Movie Mom

Movie Mom


The Croods

posted by Nell Minow
B
Lowest Recommended Age:4th - 6th Grades
MPAA Rating:Rated PG for some scary action
Profanity:Some schoolyard language
Nudity/Sex:Some potty humor
Alcohol/Drugs:None
Violence/Scariness:Action-style peril and violence, scary animals, no one badly hurt
Diversity Issues:None
Movie Release Date:March 22, 2013
DVD Release Date:October 1, 2013

I think we can all agree that at least in some respects all children are Neanderthals. It is the grand challenge of parenthood to civilize these sometimes savage little creatures by teaching them language, manners, and keeping safe.  And some of the most difficult choices parents must make come when we try to encourage children to be strong, brave, independent, and adventuresome when it comes to accomplishing goals in school, sports, and chores while protecting them from mistakes that could be hurtful or even devastating.

That’s the idea behind sweet new animated film about a prehistoric cave family. Familiar family dynamics are amusingly exaggerated in the Paleolithic setting, where the most basic necessities require everyone’s full-time attention.  The heavy-boned characters designed by the brilliantly witty Carter Goodrich (“Despicable Me,” “Hotel Transylvania”) may argue with each other, but they demonstrate the strength of their bond on the hunting/gathering expedition.  When this family goes out to get breakfast, they really go out to get breakfast.  In a joyously-choreographed race to get food, parents Grug (Nicolas Cage) and Ugga (Catherine Keener), Ugga’s mother Gran (Cloris Leachman), and their three children work seamlessly together somewhere between extreme dodgeball, an obstacle course, and a rugby game.  Even the happily feral baby joins in for a crucial maneuver.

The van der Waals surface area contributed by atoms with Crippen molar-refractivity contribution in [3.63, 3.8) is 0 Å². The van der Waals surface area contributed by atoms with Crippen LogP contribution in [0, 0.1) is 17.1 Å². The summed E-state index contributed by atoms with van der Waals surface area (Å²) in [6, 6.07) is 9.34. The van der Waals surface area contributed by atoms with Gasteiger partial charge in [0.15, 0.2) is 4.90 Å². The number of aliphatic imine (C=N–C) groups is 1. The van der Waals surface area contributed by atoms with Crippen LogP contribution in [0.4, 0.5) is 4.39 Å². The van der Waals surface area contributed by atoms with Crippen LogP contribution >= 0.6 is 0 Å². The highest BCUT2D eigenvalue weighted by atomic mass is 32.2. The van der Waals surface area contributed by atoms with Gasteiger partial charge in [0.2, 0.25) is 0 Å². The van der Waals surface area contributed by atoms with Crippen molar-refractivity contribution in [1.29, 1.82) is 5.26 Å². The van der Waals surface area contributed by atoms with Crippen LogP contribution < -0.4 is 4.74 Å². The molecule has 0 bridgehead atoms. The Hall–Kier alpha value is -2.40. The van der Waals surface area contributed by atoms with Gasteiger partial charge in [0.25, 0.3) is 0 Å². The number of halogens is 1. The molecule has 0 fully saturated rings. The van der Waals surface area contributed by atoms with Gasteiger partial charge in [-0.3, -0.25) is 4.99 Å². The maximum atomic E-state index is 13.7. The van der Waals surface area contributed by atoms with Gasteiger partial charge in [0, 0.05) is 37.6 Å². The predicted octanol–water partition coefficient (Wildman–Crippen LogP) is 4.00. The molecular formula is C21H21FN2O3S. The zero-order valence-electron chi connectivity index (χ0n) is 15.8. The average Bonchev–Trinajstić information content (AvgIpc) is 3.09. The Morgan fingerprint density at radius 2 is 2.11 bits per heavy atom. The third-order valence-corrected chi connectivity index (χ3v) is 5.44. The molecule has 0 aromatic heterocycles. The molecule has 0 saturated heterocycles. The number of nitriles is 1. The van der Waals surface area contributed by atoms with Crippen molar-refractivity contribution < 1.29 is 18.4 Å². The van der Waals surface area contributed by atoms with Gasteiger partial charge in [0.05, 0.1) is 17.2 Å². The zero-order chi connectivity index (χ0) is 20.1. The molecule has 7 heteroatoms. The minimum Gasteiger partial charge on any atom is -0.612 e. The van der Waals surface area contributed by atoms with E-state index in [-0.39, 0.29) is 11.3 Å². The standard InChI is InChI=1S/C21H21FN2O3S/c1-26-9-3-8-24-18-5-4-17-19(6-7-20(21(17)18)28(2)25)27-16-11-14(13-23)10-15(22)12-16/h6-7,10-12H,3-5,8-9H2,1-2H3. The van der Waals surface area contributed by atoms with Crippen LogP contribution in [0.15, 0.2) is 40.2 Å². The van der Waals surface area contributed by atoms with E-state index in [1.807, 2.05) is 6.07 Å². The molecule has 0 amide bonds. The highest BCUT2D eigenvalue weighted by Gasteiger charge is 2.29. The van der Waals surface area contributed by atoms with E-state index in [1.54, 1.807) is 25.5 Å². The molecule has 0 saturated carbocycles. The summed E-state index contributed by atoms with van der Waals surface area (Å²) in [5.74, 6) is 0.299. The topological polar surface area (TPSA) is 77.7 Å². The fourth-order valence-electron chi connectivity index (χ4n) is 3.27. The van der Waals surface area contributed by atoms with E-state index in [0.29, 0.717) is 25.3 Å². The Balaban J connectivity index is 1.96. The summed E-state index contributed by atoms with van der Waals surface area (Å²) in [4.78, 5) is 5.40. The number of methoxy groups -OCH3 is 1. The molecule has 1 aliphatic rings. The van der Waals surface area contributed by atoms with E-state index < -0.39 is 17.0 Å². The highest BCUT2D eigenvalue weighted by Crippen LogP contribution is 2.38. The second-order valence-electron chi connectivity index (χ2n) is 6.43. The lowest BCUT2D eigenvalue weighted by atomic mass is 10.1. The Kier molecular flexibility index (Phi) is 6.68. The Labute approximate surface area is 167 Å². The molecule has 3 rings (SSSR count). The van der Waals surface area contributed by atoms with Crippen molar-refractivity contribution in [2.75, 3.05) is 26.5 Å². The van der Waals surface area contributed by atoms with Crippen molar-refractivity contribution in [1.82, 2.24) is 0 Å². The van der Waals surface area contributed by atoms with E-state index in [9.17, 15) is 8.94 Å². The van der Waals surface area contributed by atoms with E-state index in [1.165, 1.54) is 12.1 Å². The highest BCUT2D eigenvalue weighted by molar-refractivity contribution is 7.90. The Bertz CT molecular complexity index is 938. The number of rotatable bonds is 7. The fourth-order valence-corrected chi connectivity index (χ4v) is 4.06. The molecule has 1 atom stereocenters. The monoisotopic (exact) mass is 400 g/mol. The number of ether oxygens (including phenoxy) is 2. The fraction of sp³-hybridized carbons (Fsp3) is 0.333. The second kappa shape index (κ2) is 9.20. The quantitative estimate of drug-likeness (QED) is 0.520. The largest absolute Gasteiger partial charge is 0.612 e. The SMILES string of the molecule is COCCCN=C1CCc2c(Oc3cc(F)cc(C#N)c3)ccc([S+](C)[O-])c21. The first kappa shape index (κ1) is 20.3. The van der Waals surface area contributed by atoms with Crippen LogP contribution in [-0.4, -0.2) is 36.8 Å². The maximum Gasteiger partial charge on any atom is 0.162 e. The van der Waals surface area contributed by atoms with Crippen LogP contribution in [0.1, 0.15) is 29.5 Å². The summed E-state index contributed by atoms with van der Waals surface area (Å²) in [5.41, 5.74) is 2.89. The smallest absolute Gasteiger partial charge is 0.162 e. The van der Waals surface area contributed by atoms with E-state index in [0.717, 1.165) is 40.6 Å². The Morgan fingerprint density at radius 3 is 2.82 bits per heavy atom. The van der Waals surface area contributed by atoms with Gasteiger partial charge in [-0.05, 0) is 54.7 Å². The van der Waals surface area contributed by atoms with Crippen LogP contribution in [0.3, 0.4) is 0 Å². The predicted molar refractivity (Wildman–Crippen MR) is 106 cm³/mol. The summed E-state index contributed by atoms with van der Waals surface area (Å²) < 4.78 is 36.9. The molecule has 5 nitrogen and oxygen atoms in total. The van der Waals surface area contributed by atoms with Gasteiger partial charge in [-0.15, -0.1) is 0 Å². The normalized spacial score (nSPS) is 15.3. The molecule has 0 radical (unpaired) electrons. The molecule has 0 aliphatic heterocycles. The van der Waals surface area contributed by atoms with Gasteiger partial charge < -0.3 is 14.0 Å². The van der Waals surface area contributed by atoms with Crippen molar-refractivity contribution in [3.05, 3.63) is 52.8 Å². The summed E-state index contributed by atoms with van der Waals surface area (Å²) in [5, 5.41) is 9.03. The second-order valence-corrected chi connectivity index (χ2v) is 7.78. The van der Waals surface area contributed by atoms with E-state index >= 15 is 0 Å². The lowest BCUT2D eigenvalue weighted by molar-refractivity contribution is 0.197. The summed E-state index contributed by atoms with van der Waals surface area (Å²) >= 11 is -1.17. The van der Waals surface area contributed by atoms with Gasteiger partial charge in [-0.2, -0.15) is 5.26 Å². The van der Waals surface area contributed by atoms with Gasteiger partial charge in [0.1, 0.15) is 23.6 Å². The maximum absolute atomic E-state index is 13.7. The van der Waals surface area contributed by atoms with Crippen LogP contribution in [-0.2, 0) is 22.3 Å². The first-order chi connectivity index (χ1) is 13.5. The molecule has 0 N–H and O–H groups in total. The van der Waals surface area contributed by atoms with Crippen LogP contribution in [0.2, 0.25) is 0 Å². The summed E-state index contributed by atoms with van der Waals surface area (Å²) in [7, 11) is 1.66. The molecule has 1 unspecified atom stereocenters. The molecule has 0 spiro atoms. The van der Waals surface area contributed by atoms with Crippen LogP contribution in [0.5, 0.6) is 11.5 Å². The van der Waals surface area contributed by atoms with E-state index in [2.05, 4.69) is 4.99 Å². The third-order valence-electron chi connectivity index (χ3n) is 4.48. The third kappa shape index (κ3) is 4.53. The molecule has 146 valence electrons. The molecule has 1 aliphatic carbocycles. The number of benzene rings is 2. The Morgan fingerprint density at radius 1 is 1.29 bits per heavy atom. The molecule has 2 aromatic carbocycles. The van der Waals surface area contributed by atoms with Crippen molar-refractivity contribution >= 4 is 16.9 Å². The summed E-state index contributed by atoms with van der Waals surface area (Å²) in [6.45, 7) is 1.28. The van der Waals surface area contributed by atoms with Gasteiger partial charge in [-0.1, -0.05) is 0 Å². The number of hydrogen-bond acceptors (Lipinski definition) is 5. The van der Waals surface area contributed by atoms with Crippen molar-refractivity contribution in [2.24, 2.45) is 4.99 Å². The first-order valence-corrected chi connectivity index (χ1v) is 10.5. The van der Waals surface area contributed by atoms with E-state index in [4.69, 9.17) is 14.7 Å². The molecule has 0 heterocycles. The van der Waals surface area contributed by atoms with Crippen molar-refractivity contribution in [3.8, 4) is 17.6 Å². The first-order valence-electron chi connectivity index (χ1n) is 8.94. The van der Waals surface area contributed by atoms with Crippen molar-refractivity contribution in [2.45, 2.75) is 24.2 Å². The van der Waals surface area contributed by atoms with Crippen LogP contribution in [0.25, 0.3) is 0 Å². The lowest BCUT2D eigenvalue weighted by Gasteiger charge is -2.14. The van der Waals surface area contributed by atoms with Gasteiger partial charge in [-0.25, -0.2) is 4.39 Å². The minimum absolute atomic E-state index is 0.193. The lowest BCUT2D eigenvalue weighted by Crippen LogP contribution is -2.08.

Other than that, they stay inside the cold, dark, cave.  None of the other families of their community have survived, and Grug is terrified of anything that he cannot control.  So he tells his family that “curiosity is bad and anything that is new is bad” and insists that they all stay inside together.  Keeping everyone alive is his full-time job.  “Never not be afraid,” he warns them.  “Fear keeps us alive.”  “I will never do anything new or different,” promises his son Thunk (Clark Duke).  But rebellious teenagers go back as far as protective fathers, and Eep wants to explore the world outside the cave.  What Grug sees as safe and under control, Eep sees as boring and old-fashioned.

That bigger world Eep wants to see includes a stranger, a guy named Guy (Ryan Reynolds).  He has a lot of new ideas like tools, shoes, a “belt” (a monkey with a theatrical flair for flourish), and “baby suns”  – fire.  Eep wants to learn more.   And soon Grug has to make changes because the tectonic plates start to shift beneath him. Staying the same is no longer safe.  The family must leave the cave to find a new place to live.  Grug has to learn that sometimes new is not bad.  And Eep has to learn the value of what she already has.